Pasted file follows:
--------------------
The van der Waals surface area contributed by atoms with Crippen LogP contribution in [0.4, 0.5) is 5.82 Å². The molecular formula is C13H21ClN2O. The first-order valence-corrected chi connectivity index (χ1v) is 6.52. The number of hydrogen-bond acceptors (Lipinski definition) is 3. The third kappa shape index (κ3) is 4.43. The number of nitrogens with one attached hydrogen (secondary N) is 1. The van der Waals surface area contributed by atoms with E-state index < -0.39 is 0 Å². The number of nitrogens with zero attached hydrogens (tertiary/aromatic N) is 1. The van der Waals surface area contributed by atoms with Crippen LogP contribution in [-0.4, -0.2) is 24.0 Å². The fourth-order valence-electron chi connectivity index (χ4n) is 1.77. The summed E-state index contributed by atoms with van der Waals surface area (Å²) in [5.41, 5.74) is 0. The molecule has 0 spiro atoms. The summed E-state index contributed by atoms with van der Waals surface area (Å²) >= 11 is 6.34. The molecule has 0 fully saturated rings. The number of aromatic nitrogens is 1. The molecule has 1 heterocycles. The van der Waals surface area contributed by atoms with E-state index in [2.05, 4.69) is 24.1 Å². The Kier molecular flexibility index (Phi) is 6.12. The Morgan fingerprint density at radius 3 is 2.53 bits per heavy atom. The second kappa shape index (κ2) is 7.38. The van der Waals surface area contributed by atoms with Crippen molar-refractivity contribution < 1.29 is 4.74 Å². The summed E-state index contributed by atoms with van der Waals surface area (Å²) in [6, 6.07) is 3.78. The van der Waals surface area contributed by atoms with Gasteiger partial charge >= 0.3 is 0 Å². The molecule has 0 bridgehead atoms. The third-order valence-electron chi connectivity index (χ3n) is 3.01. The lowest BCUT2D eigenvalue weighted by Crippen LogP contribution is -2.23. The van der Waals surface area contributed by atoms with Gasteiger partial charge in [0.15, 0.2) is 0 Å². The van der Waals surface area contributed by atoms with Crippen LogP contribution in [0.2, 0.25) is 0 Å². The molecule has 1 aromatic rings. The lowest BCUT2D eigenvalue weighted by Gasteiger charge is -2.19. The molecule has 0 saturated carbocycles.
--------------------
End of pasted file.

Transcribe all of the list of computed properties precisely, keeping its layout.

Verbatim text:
The van der Waals surface area contributed by atoms with Crippen LogP contribution in [0.4, 0.5) is 5.82 Å². The molecular formula is C13H21ClN2O. The first-order valence-corrected chi connectivity index (χ1v) is 6.52. The number of hydrogen-bond acceptors (Lipinski definition) is 3. The third kappa shape index (κ3) is 4.43. The number of nitrogens with one attached hydrogen (secondary N) is 1. The van der Waals surface area contributed by atoms with E-state index < -0.39 is 0 Å². The number of nitrogens with zero attached hydrogens (tertiary/aromatic N) is 1. The van der Waals surface area contributed by atoms with Crippen LogP contribution in [-0.4, -0.2) is 24.0 Å². The fourth-order valence-electron chi connectivity index (χ4n) is 1.77. The summed E-state index contributed by atoms with van der Waals surface area (Å²) in [5.41, 5.74) is 0. The molecule has 0 spiro atoms. The summed E-state index contributed by atoms with van der Waals surface area (Å²) >= 11 is 6.34. The molecule has 0 fully saturated rings. The number of aromatic nitrogens is 1. The molecule has 1 heterocycles. The van der Waals surface area contributed by atoms with E-state index in [2.05, 4.69) is 24.1 Å². The Kier molecular flexibility index (Phi) is 6.12. The Morgan fingerprint density at radius 3 is 2.53 bits per heavy atom. The second kappa shape index (κ2) is 7.38. The van der Waals surface area contributed by atoms with Crippen molar-refractivity contribution < 1.29 is 4.74 Å². The summed E-state index contributed by atoms with van der Waals surface area (Å²) in [6, 6.07) is 3.78. The van der Waals surface area contributed by atoms with Gasteiger partial charge >= 0.3 is 0 Å². The molecule has 0 bridgehead atoms. The third-order valence-electron chi connectivity index (χ3n) is 3.01. The lowest BCUT2D eigenvalue weighted by Crippen LogP contribution is -2.23. The van der Waals surface area contributed by atoms with Gasteiger partial charge in [0.15, 0.2) is 0 Å². The van der Waals surface area contributed by atoms with Crippen LogP contribution in [0.2, 0.25) is 0 Å². The molecule has 1 aromatic rings. The lowest BCUT2D eigenvalue weighted by Gasteiger charge is -2.19. The molecule has 0 saturated carbocycles.